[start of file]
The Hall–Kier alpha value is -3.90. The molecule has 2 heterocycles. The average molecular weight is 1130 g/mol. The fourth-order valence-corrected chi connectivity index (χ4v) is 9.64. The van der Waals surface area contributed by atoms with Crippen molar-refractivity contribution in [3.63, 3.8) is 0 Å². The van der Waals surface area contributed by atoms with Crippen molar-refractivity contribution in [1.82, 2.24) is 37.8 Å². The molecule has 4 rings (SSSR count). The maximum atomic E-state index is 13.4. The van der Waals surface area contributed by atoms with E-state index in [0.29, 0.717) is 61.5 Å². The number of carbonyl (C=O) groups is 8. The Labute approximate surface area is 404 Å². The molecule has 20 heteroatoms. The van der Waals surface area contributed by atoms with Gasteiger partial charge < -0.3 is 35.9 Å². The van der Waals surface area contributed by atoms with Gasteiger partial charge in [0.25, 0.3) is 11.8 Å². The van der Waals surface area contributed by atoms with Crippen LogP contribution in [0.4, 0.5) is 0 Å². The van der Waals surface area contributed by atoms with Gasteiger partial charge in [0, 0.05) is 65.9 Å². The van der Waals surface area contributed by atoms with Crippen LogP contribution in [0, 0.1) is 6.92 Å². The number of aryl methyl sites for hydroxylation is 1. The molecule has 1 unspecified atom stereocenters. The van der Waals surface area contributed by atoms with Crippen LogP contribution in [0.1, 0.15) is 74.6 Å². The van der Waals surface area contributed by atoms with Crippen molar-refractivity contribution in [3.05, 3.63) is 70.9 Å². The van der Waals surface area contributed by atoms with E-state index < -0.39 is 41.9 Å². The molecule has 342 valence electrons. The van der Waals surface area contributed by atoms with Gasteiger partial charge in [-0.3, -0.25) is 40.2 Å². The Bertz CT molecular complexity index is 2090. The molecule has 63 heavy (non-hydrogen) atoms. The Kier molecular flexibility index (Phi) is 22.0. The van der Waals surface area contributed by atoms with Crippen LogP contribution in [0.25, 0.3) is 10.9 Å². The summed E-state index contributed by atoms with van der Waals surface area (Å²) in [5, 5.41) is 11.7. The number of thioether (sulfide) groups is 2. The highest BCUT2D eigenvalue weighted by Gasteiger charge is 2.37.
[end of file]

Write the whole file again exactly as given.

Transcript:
The Hall–Kier alpha value is -3.90. The molecule has 2 heterocycles. The average molecular weight is 1130 g/mol. The fourth-order valence-corrected chi connectivity index (χ4v) is 9.64. The van der Waals surface area contributed by atoms with Crippen molar-refractivity contribution in [3.63, 3.8) is 0 Å². The van der Waals surface area contributed by atoms with Crippen molar-refractivity contribution in [1.82, 2.24) is 37.8 Å². The molecule has 4 rings (SSSR count). The maximum atomic E-state index is 13.4. The van der Waals surface area contributed by atoms with E-state index in [0.29, 0.717) is 61.5 Å². The number of carbonyl (C=O) groups is 8. The Labute approximate surface area is 404 Å². The molecule has 20 heteroatoms. The van der Waals surface area contributed by atoms with Gasteiger partial charge < -0.3 is 35.9 Å². The van der Waals surface area contributed by atoms with Gasteiger partial charge in [0.25, 0.3) is 11.8 Å². The van der Waals surface area contributed by atoms with Crippen LogP contribution in [0.4, 0.5) is 0 Å². The van der Waals surface area contributed by atoms with Gasteiger partial charge in [0, 0.05) is 65.9 Å². The van der Waals surface area contributed by atoms with Crippen LogP contribution in [0, 0.1) is 6.92 Å². The number of aryl methyl sites for hydroxylation is 1. The molecule has 1 unspecified atom stereocenters. The van der Waals surface area contributed by atoms with Crippen LogP contribution in [0.1, 0.15) is 74.6 Å². The van der Waals surface area contributed by atoms with Crippen molar-refractivity contribution in [3.05, 3.63) is 70.9 Å². The van der Waals surface area contributed by atoms with E-state index < -0.39 is 41.9 Å². The molecule has 342 valence electrons. The van der Waals surface area contributed by atoms with Gasteiger partial charge in [-0.3, -0.25) is 40.2 Å². The Bertz CT molecular complexity index is 2090. The molecule has 63 heavy (non-hydrogen) atoms. The Kier molecular flexibility index (Phi) is 22.0. The van der Waals surface area contributed by atoms with Crippen LogP contribution in [0.25, 0.3) is 10.9 Å². The summed E-state index contributed by atoms with van der Waals surface area (Å²) in [5, 5.41) is 11.7. The number of thioether (sulfide) groups is 2. The highest BCUT2D eigenvalue weighted by Gasteiger charge is 2.37.